Community, systems, and societal acceptance and appreciation of consumers —including protecting their rights and eliminating discrimination and stigma—are crucial in achieving recovery. Self-acceptance and regaining belief in one’s self are particularly vital. Respect ensures the inclusion and full participation of consumers in all aspects of their lives.


Consumers have a personal responsibility for their own self-care and journeys of recovery. Taking steps towards their goals may require great courage. Consumers must strive to understand and give meaning to their experiences and identify coping strategies and healing processes to promote their own wellness.


Recovery provides the essential and motivating message of a better future— that people can and do overcome the barriers and obstacles that confront them. Hope is internalized; but can be fostered by peers, families, friends, providers, and others. Hope is the catalyst of the recovery process. Mental health recovery not only benefits individuals with mental health disabilities by focusing on their abilities to live, work, learn, and fully participate in our society, but also enriches the texture of American community life. America reaps the benefits of the contributions individuals with mental disabilities can make, ultimately becoming a stronger and healthier Nation.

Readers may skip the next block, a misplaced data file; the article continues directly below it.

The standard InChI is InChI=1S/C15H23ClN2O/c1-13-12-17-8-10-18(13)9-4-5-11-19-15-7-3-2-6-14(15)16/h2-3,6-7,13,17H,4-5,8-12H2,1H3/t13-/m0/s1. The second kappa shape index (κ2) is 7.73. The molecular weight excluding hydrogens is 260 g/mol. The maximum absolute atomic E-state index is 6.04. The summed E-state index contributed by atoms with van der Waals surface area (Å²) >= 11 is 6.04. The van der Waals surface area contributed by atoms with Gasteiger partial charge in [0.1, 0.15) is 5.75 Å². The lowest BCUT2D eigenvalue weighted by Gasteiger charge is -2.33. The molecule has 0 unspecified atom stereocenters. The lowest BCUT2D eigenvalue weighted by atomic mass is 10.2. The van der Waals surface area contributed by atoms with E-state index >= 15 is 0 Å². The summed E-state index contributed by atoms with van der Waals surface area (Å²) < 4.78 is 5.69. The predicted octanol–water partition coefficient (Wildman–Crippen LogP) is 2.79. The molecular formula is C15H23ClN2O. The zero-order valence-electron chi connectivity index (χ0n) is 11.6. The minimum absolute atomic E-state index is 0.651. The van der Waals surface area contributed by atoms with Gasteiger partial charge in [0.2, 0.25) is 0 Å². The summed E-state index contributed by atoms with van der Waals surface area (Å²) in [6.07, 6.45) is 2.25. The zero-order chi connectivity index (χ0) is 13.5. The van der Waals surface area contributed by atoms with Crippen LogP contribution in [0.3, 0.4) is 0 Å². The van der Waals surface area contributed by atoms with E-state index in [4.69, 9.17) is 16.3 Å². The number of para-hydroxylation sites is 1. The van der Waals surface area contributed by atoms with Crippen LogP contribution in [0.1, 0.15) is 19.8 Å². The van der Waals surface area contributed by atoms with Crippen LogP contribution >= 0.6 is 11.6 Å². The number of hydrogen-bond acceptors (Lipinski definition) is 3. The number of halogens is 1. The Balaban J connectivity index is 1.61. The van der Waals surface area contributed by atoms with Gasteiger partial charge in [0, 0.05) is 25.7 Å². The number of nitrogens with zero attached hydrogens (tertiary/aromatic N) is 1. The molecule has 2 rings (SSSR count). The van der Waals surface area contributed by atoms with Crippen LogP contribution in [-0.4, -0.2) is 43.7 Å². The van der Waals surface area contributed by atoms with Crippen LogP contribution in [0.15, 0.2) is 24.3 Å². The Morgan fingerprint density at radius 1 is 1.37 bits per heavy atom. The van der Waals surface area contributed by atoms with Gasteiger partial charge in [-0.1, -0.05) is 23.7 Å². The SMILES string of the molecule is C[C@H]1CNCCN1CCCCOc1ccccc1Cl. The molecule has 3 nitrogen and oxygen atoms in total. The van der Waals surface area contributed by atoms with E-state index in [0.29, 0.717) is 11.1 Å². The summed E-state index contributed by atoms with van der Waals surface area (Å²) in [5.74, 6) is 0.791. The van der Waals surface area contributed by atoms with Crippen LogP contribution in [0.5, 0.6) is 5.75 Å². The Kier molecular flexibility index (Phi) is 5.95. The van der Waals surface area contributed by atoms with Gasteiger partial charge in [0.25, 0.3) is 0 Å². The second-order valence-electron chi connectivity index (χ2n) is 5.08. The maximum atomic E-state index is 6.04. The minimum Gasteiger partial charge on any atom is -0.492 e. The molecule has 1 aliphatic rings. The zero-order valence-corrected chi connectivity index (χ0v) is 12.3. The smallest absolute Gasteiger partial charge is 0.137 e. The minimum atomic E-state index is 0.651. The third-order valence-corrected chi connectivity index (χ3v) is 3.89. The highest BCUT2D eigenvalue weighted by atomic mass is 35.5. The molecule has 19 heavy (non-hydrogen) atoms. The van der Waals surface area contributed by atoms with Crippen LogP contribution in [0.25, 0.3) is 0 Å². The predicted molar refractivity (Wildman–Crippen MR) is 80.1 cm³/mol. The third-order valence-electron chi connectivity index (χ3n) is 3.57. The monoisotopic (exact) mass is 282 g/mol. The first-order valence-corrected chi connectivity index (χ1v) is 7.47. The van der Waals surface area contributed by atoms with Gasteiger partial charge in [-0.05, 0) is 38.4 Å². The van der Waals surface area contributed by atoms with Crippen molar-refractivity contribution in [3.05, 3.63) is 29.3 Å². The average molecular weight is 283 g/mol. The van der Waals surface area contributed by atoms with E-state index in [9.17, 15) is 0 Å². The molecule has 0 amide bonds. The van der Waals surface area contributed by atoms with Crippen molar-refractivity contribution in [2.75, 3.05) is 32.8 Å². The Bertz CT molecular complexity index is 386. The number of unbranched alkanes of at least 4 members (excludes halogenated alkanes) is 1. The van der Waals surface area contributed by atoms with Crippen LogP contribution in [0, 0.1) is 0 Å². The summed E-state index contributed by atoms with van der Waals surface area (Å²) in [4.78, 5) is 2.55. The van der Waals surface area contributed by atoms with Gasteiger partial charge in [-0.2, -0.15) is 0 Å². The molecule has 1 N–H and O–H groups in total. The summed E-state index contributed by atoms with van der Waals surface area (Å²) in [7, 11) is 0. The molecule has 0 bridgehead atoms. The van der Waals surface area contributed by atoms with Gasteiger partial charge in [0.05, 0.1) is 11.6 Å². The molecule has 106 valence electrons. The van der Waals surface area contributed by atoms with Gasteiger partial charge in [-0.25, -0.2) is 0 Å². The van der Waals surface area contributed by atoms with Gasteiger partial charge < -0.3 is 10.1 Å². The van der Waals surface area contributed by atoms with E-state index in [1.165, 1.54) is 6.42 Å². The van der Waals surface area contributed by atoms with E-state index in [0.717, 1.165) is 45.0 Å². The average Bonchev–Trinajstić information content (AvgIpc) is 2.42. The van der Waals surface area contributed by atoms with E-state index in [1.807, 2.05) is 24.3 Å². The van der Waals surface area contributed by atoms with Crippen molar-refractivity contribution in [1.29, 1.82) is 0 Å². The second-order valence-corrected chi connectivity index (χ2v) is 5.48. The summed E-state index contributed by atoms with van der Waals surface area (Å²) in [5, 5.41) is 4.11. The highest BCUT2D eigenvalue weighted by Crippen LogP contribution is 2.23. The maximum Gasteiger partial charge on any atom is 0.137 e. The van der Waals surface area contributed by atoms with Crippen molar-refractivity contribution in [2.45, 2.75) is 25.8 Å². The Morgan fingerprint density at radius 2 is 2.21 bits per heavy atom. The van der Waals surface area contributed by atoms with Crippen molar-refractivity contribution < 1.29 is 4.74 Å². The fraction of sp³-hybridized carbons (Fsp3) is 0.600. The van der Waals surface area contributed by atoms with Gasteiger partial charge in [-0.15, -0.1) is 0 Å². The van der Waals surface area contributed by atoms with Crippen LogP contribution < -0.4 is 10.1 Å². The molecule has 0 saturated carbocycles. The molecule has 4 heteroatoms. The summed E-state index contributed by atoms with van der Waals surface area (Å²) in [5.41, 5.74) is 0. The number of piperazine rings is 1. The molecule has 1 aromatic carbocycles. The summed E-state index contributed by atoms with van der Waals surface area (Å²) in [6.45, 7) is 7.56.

Recovery workgroups draft:

Recovery Principles for the Regional System of Services and Supports



“Recovery” is the individual process of living that each person goes through without being defined by the on-going symptoms of his/her mental illness.